The developmental type of institutional mechanism is very

( 322) closely interrelated with the culturalization process. Accordingly at the same time, that institutions operate in domesticating an individual, the person in turn modifies the stimulating institution. There can be no question but that this institutional modifying process is a vital element in bringing about changes in conduct between succeeding generations of human individuals. Such psychological processes, along with others, are responsible for the divergent levels of behavior phenomena over periods of time.

Because of this mutually conditioning process, culturalization in a given community, say a national or linguistic one, proceeds throughout a series of generations as a definite stratification of behavior levels. By a behavior level, therefore, we mean a particular stage of interaction between a stimulus (institution) and a culturalizing response. Thus while a person is being culturalized to a particular institution some change may be expected to occur in the stimulus function of the object, for the next set of persons who react to it. In the culturalization process then we have a horizontal time level which has an influence upon later horizontal levels. In short, while a person is being culturalized, he at the same time influences the future culturalization of others in a definite way. A diagram may serve to relieve the abstruseness of this description.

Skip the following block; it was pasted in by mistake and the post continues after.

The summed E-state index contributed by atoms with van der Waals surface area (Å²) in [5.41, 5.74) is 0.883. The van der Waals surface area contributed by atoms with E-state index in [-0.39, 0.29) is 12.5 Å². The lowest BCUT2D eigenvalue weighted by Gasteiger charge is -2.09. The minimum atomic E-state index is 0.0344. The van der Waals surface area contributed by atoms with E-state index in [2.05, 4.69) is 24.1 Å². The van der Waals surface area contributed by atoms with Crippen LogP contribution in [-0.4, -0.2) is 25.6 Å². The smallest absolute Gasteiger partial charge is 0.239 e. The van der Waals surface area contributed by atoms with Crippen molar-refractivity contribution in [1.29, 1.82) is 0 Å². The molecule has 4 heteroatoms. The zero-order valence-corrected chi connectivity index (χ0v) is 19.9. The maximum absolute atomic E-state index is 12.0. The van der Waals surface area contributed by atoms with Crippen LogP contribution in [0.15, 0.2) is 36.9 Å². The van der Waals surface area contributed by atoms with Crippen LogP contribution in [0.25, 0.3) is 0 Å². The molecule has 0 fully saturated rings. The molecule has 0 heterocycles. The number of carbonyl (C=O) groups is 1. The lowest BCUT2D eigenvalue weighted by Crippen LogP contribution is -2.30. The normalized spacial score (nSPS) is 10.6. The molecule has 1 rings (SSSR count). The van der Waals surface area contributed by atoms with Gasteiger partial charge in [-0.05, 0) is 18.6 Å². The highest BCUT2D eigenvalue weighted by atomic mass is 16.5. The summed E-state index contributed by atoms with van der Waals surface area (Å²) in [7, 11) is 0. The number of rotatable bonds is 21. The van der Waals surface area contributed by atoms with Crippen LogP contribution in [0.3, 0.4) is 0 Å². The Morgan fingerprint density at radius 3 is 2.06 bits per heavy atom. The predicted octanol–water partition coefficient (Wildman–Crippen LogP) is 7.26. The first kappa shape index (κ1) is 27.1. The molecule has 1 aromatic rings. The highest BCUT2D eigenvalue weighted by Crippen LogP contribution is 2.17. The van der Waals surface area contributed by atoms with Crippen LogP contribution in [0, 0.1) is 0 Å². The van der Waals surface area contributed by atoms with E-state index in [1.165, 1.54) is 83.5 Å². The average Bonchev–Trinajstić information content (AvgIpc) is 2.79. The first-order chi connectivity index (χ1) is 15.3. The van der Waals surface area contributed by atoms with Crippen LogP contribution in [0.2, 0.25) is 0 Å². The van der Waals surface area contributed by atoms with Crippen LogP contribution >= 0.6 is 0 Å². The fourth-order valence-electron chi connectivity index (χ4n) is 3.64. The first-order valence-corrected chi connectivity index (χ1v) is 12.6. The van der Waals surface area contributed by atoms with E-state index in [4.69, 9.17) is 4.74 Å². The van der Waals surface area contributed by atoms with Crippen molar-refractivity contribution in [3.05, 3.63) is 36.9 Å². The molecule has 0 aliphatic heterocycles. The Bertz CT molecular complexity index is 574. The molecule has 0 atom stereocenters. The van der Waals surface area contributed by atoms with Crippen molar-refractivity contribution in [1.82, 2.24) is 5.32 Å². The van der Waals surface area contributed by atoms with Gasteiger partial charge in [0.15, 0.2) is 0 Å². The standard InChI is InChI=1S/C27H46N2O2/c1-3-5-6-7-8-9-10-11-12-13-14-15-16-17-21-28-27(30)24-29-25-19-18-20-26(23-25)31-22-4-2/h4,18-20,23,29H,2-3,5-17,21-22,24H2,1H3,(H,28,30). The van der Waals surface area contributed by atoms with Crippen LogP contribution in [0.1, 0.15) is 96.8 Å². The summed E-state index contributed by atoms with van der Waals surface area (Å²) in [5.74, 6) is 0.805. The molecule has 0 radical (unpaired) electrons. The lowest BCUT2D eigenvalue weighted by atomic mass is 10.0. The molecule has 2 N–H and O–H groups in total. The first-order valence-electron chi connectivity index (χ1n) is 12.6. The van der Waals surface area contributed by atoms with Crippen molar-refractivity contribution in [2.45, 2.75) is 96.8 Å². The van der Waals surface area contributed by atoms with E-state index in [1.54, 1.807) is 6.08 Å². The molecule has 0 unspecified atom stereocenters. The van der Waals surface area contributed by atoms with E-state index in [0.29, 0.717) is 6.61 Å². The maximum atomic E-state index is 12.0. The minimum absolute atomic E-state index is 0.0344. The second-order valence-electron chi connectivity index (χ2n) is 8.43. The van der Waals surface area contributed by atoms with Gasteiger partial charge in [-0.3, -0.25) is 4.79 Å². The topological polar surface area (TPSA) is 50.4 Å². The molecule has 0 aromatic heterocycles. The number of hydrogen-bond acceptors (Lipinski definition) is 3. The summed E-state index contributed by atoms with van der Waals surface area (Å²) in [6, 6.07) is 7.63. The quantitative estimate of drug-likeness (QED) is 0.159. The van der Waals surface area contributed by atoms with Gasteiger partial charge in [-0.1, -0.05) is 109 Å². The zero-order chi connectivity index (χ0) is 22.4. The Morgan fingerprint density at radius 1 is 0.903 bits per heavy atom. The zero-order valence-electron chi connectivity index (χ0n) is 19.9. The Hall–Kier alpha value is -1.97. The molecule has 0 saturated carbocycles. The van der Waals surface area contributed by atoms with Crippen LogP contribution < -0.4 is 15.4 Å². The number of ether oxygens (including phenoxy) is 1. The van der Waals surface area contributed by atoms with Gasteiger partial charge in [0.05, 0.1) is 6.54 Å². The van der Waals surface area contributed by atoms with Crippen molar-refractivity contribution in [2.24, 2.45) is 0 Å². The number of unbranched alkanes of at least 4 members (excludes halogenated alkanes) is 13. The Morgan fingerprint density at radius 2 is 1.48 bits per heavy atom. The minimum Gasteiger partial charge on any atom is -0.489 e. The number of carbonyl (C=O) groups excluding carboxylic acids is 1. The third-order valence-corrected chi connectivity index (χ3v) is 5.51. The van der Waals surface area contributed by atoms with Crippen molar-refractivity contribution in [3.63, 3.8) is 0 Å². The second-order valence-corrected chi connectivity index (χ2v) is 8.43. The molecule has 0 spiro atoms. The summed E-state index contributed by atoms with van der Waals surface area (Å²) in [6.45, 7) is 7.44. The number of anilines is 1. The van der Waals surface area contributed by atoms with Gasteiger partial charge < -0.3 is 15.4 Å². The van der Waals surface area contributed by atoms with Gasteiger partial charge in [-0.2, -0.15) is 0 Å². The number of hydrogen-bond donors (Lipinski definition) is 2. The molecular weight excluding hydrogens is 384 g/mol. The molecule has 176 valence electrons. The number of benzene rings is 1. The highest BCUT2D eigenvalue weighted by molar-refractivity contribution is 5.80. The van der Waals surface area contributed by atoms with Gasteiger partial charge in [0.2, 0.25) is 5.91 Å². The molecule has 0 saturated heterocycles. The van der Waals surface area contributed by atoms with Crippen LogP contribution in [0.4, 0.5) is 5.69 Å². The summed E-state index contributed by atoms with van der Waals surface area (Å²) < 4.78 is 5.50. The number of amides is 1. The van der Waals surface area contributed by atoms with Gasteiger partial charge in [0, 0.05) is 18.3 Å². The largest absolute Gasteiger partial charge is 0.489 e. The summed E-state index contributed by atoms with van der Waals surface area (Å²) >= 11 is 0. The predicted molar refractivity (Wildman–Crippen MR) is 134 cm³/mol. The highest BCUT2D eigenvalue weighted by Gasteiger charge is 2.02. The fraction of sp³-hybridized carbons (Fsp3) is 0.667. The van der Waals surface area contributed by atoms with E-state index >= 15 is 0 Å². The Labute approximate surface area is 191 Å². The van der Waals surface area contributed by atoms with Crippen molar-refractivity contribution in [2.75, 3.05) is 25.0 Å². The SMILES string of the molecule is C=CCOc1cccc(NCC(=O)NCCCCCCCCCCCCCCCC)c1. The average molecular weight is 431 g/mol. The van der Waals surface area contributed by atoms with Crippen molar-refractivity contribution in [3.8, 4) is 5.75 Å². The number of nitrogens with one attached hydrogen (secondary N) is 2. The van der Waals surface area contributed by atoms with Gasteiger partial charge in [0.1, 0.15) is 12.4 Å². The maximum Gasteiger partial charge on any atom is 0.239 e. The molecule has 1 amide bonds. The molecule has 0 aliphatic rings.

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The horizontal lines R1-S1, R2-S2, R3-S3, represent the culturalization process upon succeeding levels as indicated by the vertical arrows. The horizontal arrows indicate that the individual comes into contact with existing institutions and is affected by them. Now in the culturalization process not only does the person become different in acquiring a new mode of behavior but the objects become different by being endowed with a slightly dissimilar stimulus function. The latter is true because the behavior the person acquires will not be absolutely identical with that previously performed by individuals in the same connection. Accordingly, the oblique line R1-S2 symbolizes a mutual change or development in responses and stimuli when involving a time procession. The same conditions are found in the R2-S2 and following levels in an infinite progression.